Weekly Wednesday Photo - July 30, 2014

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Little girls were napping.
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2 years, 1 month

Lyla has an odd reaction to going out on the boat with McMister and Gracie. She desperately wants to go. Will sob for the entire time they're gone if she doesn't go. But when she does, she makes it about 48 seconds before she hits the floor and begs to go home.







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First time riding in the single stroller without her car seat. Gracie's first time was here. Within days of the exact same age. Lyla was this age in November; so stroller walks weren't really a staple at that time.

Tuesday, July 29, 2014

The things we do for love. And sleep.

A few long weeks ago, Lyla would walk right up to me during the bedtime routine and say, "Me seepy goal. You put me in my bed." Then, get this, she'd lay in her bed quietly and go to sleep. Even though it was that way since she learned to talk, and pretty much just as easy for months before that, I was astounded every time. We had such an awful time with Gracie's bedtime for so long that I just could not believe getting a toddler to go to sleep could be so easy.

Well, then slowly, she started getting upset at bedtime, and for the past couple weeks, it's been all out WWIII scream-fests at night. One night, I'm not even kidding, you can ask my sister because she was here, I'm pretty sure she actually blacked out during the tantrum.

Thursday night, as McMister and I passed each other in the hall, going from one room to another, one toddler to another, with a baby waiting patiently in the "applesaucer" nearby, I said to him, "This has got to change. We need to give her more of a bedtime routine, like she gets," pointing to Gracie's room.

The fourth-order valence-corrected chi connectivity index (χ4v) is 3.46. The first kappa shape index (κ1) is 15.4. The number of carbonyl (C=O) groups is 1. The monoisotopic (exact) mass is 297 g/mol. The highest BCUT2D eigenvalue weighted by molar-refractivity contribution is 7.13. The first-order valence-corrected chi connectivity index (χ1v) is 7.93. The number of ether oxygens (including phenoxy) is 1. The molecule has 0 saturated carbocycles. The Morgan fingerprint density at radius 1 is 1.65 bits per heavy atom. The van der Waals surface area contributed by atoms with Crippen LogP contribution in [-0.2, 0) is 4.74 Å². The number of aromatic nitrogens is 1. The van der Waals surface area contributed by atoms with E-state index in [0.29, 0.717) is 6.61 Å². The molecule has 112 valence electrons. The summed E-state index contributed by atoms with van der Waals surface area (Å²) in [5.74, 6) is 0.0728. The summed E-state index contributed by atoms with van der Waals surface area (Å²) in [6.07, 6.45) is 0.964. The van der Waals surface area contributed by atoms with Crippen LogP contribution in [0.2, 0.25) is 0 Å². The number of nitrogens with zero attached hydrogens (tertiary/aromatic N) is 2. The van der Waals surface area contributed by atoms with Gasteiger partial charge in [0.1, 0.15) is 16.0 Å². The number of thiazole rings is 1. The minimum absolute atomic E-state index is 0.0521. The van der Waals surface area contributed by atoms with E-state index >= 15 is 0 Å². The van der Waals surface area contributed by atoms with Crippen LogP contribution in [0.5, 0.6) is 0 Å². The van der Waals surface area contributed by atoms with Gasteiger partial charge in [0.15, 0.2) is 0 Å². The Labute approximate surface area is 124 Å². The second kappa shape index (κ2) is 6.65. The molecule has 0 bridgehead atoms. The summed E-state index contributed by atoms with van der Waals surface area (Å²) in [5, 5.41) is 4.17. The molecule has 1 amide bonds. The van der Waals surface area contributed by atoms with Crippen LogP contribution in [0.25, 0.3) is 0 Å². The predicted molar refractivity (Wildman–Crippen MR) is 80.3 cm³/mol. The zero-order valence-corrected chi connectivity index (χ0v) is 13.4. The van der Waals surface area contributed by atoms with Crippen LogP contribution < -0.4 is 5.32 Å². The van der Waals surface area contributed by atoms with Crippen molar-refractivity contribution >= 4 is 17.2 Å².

She was nearing the end of the screaming anyway, so we vowed to start the next night. I went back to my sleep bible, The Sleep Lady book, and re-read the chapters on 1.5-2.5-year-olds and the one for 2.5-5-year-olds. (The chapters for the first year are much more broken up if you're in the hunt for baby sleep stuff.)

The next morning, I took the girls to the store to buy a poster board for Lyla's very own sticker chart. "Stay quietly in your bed, and you'll get a sticker tomorrow morning!" I told her again and again leading up to bedtime. Every time thinking, She has never once gotten out of bed. Saying "stay in your bed" is like an automated trauma response from her older sister.

"RIGHT NOW?!?!?" she asked every time.

"No, you have to stay in your bed and be quiet first. Then you'll get one first thing in the morning."

"OK!" she'd exclaim with absolute thrill. "RIGHT NOW?"

This is not going to work, I thought.

That night, she was totally jazzed about the sticker chart. Until go time.

Scream. Scream. Scream. Scream. Scream.

"Well, at least she's not pulling our hair to get our heads down low enough to kick us in the face and run out of the room like the other one," I told McMister. "At least we're improving!"

The next morning, she piped, "Me get sticker now?!?"

Uh, no.

That night, I talked with her for a long time before I left the room about staying quiet, getting her sticker, etc. I knew it wasn't working because every time I'd move to more of an upright position to walk away, she'd start panicking. So, without even realizing it, I started in with the empty promises we'd given her so many times before. For example, one night, during a McMister-me trade-off, I walked in the room, and she shouted, "Me get candy for breakfast!"